As we’re in the midst of summer vacations, Vacation Bible School, and church camps, my wife and I were discussing the different kind of worship experiences we’ve had. We ended up dwelling on the question, “Why do some worship experiences seem to be so much more meaningful and the presence of God felt more than others?”
After talking through possible answers, we started talking about expectations...
- When going to a camp, or on a retreat, we often are looking for a “mountain top experience.”
- During VBS, kids expect to have a good time, and the leaders are there for one purpose - to show the kids the love of God.
- When on a calm vacation (ha! I know these are few and far between), or simply in time we’ve set aside to be still before God, we listen more intently for God’s voice.
So why don’t we look forward to our Sunday morning worship times together with this same type of expectation and anticipation? Maybe we’re so “used” to these services that the excitement has worn off. We sing songs, pray, read the Bible, and listen to preaching. That’s what we do. That’s what we expect. It has become routine. Or maybe there are things that just annoy us: the music style isn’t our own preference, or the preaching isn’t on the subject we’d like, or the sound system is just too loud (or too quiet). There will always be things that get in the way of our purpose and distract us from what’s best - worshiping our great God.
So what can we do?
We can know our purpose of meeting together - to worship.
“Worship is the believer’s response of all that they are – mind, emotions, will, body – to what God is and says and does” (Warren Wiersbe, Real Worship, pg. 26).
It doesn’t take the right song to worship; it doesn’t take an eloquent preacher for us to worship. Knowing the character of God and what he has done for us through Jesus Christ is enough! Simply because of what we believe, we should be able to “Enter his gates with thanksgiving and his courts with praise” (Ps. 100:4). We can expect God to show us something about Himself which causes us to respond with praise, gratitude, or repentance (or all three)! The leaders on the platform are striving to be signposts that lead to our great God. They try to lead the congregation in remembering what God has done for each of us and what He is continuing to do. Each song is carefully selected to expose the truths found in the Bible and to connect peoples’ hearts to God’s, and the sermons are crafted to help apply what God has shared with us in His Word to our lives. But the leaders cannot force anyone to respond, or to worship.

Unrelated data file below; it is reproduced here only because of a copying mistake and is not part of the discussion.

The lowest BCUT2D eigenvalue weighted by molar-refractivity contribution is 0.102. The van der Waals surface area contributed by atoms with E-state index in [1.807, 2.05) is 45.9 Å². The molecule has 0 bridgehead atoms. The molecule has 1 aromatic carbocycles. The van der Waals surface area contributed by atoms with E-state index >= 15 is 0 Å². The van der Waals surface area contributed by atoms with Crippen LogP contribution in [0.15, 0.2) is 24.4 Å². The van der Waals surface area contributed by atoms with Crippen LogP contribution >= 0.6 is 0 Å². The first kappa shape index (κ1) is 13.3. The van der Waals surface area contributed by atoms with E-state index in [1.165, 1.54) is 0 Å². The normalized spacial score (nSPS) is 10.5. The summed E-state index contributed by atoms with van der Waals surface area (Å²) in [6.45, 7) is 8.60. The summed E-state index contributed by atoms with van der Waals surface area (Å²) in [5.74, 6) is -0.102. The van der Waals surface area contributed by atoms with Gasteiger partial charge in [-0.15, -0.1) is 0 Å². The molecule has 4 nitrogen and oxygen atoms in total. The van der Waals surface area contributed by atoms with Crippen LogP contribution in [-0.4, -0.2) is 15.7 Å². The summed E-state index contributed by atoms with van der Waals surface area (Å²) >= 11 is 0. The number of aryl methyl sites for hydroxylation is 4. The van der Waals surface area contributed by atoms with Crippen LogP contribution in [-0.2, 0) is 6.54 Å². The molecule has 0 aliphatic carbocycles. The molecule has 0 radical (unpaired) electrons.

Some Scriptures that direct me as a worship leader on Sunday mornings are:
- Oh, magnify the Lord with me, and let us exalt his name together!
- My mouth is filled with your praise, and with your glory all the day.
- They shall speak of the might of your awesome deeds, and I will declare your greatness. (Ps. 145:6)
We believe God is always with us. Therefore we are always in His presence. Each and every moment of the day, what we do and say can be an opportunity to worship God. Sundays are opportunities for us, as a family of believers - Trinity Baptist Church - to come together and celebrate Christ and glorify our Heavenly Father. With this in mind, here is a quote I recently read in a blog by another worship leader:
So as I’m standing in front of the church, leading them in songs, Scripture reading, and prayer, my goal is not to “lead them into God’s presence,” but to help them remember and celebrate what Christ has accomplished for them through his righteous life, atoning death, and glorious resurrection. As they place their faith and trust in the perfect high priest, they will most likely experience a fresh awareness of God’s nearness. Their position in Christ hasn’t changed. Their appreciation of it has. The church will be built up and God will be glorified.
-Bob Kauflin, blog - “Entering the Presence of God.”
God is worthy of our worship.